COVID-19 has complicated matters when investing in Apple (AAPL). At least that is the view of Nomura analyst Jeffrey Kvaal.
The 5-star analyst has been grappling with his investment thesis for Apple, and said, “The seismic changes over the past several months in Apple’s supply capacity, demand outlook, and valuation has stretched and strained the Apple thesis in new ways. Emerging bull theses have joined existing ones; similarly, new bear themes have appeared and strengthened. Our ordinary angst over our Apple rating has risen further.”
This has caused Kvaal to lay out the case for both the bulls and the bears. Let’s look at both arguments:
The Bull Case
Apple’s robust ecosystem indicates the loss of demand in 1H20 will return in the second half of the year, maybe even “with a higher ASP 5G iPhone 12.” Additionally, Apple’s business model is becoming ever more resilient due to “rising product diversity and declining iPhone cyclicality.” What’s more, with nearly $100 billion of cash in the coffers, and generating roughly $60 billion in FCF annually, Apple has a strong balance sheet to back it up in times of economic uncertainty. “This argues that Apple’s historic 3x discount to the S&P500 is overly conservative,” says Kvaal.
The Bear Case
The upcoming 5G cycle, argues the analyst, is not enough to fend off the looming recession. Kvaal believes the decline in growth for phone sales during the previous recession, from “20% in 2006 and 2007 to the low-single digits in 2008 and 2009,” is a pattern that is set to repeat this time around. Additionally, the analyst believes the idea of a 5G supercycle “wilts under scrutiny.” The consumer benefits of 5G are over hyped and incomparable to the initial benefits, such as video streaming, that came with the advent of 4G.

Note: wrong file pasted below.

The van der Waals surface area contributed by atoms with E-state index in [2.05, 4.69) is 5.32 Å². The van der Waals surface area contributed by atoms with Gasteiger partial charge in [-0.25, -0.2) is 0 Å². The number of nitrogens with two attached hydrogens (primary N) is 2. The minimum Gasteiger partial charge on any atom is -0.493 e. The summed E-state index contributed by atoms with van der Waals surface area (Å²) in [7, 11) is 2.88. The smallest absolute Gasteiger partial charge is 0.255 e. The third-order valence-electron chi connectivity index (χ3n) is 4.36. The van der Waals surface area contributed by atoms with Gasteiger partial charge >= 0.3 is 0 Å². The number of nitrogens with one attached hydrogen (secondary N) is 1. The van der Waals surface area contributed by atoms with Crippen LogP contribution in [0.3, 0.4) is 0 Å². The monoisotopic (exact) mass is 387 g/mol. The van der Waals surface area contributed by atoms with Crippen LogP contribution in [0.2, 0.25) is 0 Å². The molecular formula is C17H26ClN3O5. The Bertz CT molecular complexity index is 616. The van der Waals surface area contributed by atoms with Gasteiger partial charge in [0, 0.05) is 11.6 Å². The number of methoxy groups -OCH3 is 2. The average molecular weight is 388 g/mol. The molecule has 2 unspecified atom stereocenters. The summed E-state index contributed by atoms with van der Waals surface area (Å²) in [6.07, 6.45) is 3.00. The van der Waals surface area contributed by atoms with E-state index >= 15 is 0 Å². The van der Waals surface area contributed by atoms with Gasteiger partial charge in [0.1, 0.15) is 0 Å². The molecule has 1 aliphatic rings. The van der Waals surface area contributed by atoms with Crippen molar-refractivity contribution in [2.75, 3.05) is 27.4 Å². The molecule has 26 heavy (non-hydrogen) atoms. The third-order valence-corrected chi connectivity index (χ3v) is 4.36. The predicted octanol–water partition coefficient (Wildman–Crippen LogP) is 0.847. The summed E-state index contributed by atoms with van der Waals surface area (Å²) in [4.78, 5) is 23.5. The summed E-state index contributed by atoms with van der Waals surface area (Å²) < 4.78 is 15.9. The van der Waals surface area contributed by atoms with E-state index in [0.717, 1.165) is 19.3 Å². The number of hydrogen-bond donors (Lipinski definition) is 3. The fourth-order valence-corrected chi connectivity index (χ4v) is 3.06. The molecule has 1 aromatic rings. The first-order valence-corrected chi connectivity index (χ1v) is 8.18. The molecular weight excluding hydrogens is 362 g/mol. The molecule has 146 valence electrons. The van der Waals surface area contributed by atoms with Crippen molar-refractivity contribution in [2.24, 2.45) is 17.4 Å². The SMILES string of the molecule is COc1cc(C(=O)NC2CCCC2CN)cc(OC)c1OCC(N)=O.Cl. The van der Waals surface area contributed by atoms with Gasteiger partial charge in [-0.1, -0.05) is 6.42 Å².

Nailing the final nail in the coffin, Kvaal argues that despite the fact Apple’s “ten-year FY2 PE multiple of 13x is a three-turn discount to the S&P500,” it cannot be granted consumer staple status on the blunt assertion that, as its signature product retails for the better part of $1000, it is “a meatier purchase than say toilet paper.”
Kvaal sums up, “After some contemplation, we side more with the bear case than the bull case. We are now factoring in a 4-6 week delay in the iPhone 12 launch, modest 2H20 build plans, and a deeper economic slowdown.”
Accordingly, Kvaal reiterated a Neutral on Apple, although the analyst raised the price target from $225 to $240. The new figure still implies downside to the tune of 10%. (To watch Kvaal’s track record, click here)
Most of the Street, though, disagrees with the Nomura analyst. Apple’s Moderate Buy consensus rating is based on 26 Buy ratings, 7 Holds and 2 Sells. At $311, the average price target suggests possible upside of a further 16%. (See Apple stock analysis on TipRanks)
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